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Literacy


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With literacy being such an important issue for children of all ages, we hear from Tom Donohoe who decided to devote a year to encourage pupils at his school to read as often as possible


A


nton Junior is a two-form entry school in Andover. In terms of the socio-economic make up of our pupil population, we sit halfway among Hampshire’s 450 primary schools. We attain


good standards in key stage 2 SATs results in English and maths and even better attainment in sport, drama, ICT and art, and, in my opinion, pupils at Anton make outstanding progress in their personal and social development. I have had the pleasure and privilege to be headteacher at Anton for eight years. Last year during my summer holiday in Spain with my family, I was


trying to encourage my fairly able 14-year-old son to lie down in the sun and enjoy one of the books I had bought for him. He was not particularly keen to do either. To my shame I ended up bribing him. Happily, he enjoyed the books I had selected and his reading became more of a regular habit. It made me consider the reading habits of the 256


pupils at Anton and I vowed to have a year where we did all we could to encourage children to read as often as possible. We made reading a staff meeting agenda item early in September and brainstormed ways in which we could promote and push this vitally important lifeskill.


Outcomes Fast forward 12 months and the outcomes we achieved are to my mind impressive. At our school last year children made, what we consider to be, phenomenal progress in their reading. The chart here provides a summary of the impact of our work, but it is only that. It does not show the change in children’s attitudes, it does not show how parents have shifted their views to now make time to read regularly with their children, and it does not show how teachers feel they know much more now than they did 12 months ago. As we were having a concerted attempt to push reading last year, we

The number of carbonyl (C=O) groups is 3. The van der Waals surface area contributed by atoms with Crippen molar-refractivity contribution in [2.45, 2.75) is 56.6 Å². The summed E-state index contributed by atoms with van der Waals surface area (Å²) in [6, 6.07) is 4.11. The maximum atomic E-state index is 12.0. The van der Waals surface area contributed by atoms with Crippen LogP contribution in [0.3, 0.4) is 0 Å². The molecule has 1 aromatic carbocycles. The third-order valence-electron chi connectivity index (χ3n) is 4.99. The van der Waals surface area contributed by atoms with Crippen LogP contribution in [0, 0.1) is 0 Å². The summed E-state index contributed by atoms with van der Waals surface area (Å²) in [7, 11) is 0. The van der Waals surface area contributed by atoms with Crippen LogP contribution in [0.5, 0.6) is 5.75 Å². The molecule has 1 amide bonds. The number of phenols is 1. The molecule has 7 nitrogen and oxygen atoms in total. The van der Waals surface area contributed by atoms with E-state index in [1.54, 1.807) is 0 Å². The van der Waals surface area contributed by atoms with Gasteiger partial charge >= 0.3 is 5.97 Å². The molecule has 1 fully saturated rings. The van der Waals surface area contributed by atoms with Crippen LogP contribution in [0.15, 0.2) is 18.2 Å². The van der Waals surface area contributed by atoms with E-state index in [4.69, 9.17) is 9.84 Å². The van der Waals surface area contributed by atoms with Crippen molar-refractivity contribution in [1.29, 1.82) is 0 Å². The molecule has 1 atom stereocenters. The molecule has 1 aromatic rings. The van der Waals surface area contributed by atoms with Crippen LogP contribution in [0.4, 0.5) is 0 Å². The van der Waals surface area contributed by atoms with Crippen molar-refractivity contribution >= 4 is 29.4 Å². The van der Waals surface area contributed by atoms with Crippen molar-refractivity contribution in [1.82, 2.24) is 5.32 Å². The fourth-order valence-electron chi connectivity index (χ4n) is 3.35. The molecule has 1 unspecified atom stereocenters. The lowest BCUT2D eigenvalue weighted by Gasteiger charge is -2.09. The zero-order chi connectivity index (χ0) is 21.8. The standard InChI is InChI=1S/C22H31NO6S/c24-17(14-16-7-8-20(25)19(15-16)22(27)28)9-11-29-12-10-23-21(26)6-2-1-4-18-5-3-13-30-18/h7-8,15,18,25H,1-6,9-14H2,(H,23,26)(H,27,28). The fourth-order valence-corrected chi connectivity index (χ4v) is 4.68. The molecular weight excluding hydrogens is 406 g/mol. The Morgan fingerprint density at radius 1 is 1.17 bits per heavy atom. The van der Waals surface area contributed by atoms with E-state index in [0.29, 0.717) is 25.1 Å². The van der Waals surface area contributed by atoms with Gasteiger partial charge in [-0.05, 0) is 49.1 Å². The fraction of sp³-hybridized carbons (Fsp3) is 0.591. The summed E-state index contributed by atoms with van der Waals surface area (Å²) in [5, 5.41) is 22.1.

wanted to collect some initial baseline data so that we were able to gauge pupil progress during that period. With this in mind, children were given a reading age test at the outset of our initiative at the start of October 2010, four months later at the mid-point in February 2011, and eight months after we had started the initiative at the end of May. As you can see from the chart, each of the three tests is represented by a different colour bar. We are a two-form entry junior school so the graph shows all eight classes. Obviously there is no need for me to go through the progress class-by-class, but I will pick out a few to highlight some key points. The class where the children made the least progress in eight months was


class 4A. The average reading age in that class before we had our push was eight years, seven months. This rose to nine years, two months in February and to nine years, four months at the end of the eight month period. The average increase in class 4A’s reading age was therefore nine months.


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